Let the set values be,

S = {-10, -6, -2, 0, 1, 5, 8, 10, 100}

T = (-6, -2, 0, 1, 5, 8, 10, 100}

What is the solution for this?

@gregmat

Let the set values be,

S = {-10, -6, -2, 0, 1, 5, 8, 10, 100}

T = (-6, -2, 0, 1, 5, 8, 10, 100}

What is the solution for this?

@gregmat

why donâ€™t you solve it and then we can infer at what step youâ€™re making the mistake

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Yep, I did. For this mentioned set all the mentioned option choices are hold false. But in the video, it was mentioned as option E as answer. I am bit confused on how to approach it?

Can you show how you did it? It is always recommend to post your solution so that other can point how where exactly (at which step) youâ€™re going wrong. I can put a full solution for you but that way youâ€™ll learn nothing because youâ€™ll try to copy my way of thinking!

Anyways, here is how I solve it with your values:

The smallest element of S is `-10`

and the largest element of S is `100`

. Therefore, the range of S is `range(S) = max(S) - min(S) = 100 - (-10) = 110`

.

The smallest element of T is -6 and the largest element of T is 100. Therefore, the range of T is `range(T) = max(T) - min(T) = 100 - (-6) = 106`

.

Since `range(S) = 110`

and `range(T) = 106`

, we can see that the range of S is greater than the range of T. Therefore, statement E cannot be true for these values of S and T.

T is a subset of S. This means that all elements of T are also elements of S. Therefore, the smallest element of T must be greater than or equal to the smallest element of S, and the largest element of T must be less than or equal to the largest element of S.

**Logical way**:

Letâ€™s denote the smallest element of S as `min(S)`

and the largest element of S as `max(S)`

. Similarly, letâ€™s denote the smallest element of T as `min(T)`

and the largest element of T as `max(T)`

. Since T is a subset of S, we have `min(S) <= min(T)`

and `max(S) >= max(T)`

.

Now letâ€™s consider the range of S and T. The range of S is `range(S) = max(S) - min(S)`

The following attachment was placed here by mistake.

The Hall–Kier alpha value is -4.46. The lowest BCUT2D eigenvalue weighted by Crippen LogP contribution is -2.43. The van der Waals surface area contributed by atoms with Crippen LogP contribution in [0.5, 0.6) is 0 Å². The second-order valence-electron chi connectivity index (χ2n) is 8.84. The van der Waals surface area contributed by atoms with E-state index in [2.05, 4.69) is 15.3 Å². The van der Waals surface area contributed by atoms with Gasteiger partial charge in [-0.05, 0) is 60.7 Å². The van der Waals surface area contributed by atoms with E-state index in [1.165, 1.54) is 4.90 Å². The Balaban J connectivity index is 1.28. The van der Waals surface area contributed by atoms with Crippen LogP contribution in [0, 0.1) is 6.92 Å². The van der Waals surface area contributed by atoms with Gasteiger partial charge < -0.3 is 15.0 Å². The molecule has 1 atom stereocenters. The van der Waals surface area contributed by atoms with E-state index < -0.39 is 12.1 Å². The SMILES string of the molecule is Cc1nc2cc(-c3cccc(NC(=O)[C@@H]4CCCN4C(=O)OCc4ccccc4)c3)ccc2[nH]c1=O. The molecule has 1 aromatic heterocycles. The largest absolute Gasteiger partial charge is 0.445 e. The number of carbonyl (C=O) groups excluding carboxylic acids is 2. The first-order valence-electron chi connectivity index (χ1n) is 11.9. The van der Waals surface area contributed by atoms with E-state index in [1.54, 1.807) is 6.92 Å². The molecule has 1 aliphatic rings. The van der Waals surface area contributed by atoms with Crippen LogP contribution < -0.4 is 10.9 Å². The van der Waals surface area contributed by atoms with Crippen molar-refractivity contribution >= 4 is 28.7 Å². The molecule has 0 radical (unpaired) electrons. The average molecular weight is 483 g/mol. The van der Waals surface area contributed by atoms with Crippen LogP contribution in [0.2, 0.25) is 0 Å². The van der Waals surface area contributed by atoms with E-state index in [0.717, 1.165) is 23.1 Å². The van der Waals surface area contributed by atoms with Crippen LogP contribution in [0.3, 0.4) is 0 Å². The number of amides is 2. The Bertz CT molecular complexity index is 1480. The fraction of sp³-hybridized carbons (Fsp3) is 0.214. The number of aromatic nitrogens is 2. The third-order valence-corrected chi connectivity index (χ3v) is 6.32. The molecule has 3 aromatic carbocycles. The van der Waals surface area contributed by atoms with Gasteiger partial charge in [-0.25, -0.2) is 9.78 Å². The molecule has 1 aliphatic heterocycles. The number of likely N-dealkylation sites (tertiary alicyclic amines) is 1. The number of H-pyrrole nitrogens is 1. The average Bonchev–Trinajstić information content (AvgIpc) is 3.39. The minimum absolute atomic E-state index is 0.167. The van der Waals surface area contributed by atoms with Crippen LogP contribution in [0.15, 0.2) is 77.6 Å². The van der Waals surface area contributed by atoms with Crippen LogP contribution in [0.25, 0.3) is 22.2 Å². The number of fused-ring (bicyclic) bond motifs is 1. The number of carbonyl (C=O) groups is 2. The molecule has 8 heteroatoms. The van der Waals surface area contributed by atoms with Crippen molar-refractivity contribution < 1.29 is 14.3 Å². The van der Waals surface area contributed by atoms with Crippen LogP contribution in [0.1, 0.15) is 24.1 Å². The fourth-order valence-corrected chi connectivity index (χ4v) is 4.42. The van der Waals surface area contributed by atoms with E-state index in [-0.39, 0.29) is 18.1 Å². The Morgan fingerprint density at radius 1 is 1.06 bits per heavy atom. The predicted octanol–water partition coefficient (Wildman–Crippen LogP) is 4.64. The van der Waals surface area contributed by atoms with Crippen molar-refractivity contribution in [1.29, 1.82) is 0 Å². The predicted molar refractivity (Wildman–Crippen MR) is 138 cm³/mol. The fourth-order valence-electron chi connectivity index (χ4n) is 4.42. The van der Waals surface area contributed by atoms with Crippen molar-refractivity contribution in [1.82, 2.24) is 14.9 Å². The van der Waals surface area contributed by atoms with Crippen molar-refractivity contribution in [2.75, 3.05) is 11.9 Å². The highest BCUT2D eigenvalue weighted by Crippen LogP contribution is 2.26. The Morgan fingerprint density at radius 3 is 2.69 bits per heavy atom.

and the range of T is `range(T) = max(T) - min(T)`

. Since `max(S) >= max(T)`

and `min(S) <= min(T)`

, we have `range(S) = max(S) - min(S) >= max(T) - min(T) = range(T)`

.

Therefore, it is not possible for the range of S to be less than the range of T. So statement E cannot be true.

Yep the below is my solution for the problem. BTW You didnâ€™t solve the question! You solved only for the Option E!

A. Mean:

s = 11.77

T = 14.5

Mean(S) NOT EQUAL TO Mean of (T)

This statement can not be true

B. Median:

S = 1

T = 3

Median(S) NOT EQUAL TO Median(T)

This statement can not be true

C. Range:

S = 110

T = 106

Range(S) NOT EQUAL TO Range(T)

This statement can not be true

D. Mean:

s = 11.77

T = 14.5

Mean(S) LESS THAN Mean of (T)

This statement can not be true

E. Range:

S = 110

T = 106

Range(S) GREATER THAN Range(T)

This statement can not be true

This is the way I solved the question. So I guess from this you can infer all the statements are false, in such case how to determine the answer.

Because question asked `cannot be True`

, expect for E , all other can be True for some cases; hence, I just showed which was correct choice ; but here is example of cases when other are True:

A. The mean of S is equal to the mean of T: This can be true if the number that is in set S but not in set T is equal to the mean of set T. For example, let S = {1, 2, 3, 4} and T = {1, 2, 3}. The mean of T is (1 + 2 + 3) / 3 = 2. Since the number that is in S but not in T is also 2, the mean of S is also (1 + 2 + 2 + 3) / 4 = 2.

B. The median of S is equal to the median of T: This can be true if the number that is in set S but not in set T is either greater than or less than all the numbers in set T. For example, let S = {1, 2, 3, 4} and T = {1, 2, 3}. The median of T is 2. Since the number that is in S but not in T (4) is greater than all the numbers in T, the median of S is also 2.

C. The range of S is equal to the range of T: This can be true if the number that is in set S but not in set T is either greater than or less than all the numbers in set T. For example, let S = {1, 2, 3, 4} and T = {1, 2, 3}. The range of T is (3 - 1) = 2. Since the number that is in S but not in T (4) is greater than all the numbers in T, the range of S is also (4 - 1) = 3.

D. The mean of S is greater than the mean of T: This can be true if the number that is in set S but not in set T is greater than the mean of set T. For example, let S = {1, 2, 3, 4} and T = {1, 2, 3}. The mean of T is (1 + 2 + 3) / 3 = 2. Since the number that is in S but not in T (4) is greater than the mean of T (2), the mean of S ( (1 + 2 + 3 +4) /4 )is greater than the mean of T.

You can even take S = {1,2} and T = {1} and then can just work it out very fast ; the S = 9 element and T = 8 element is a **TRAP** to waste your time

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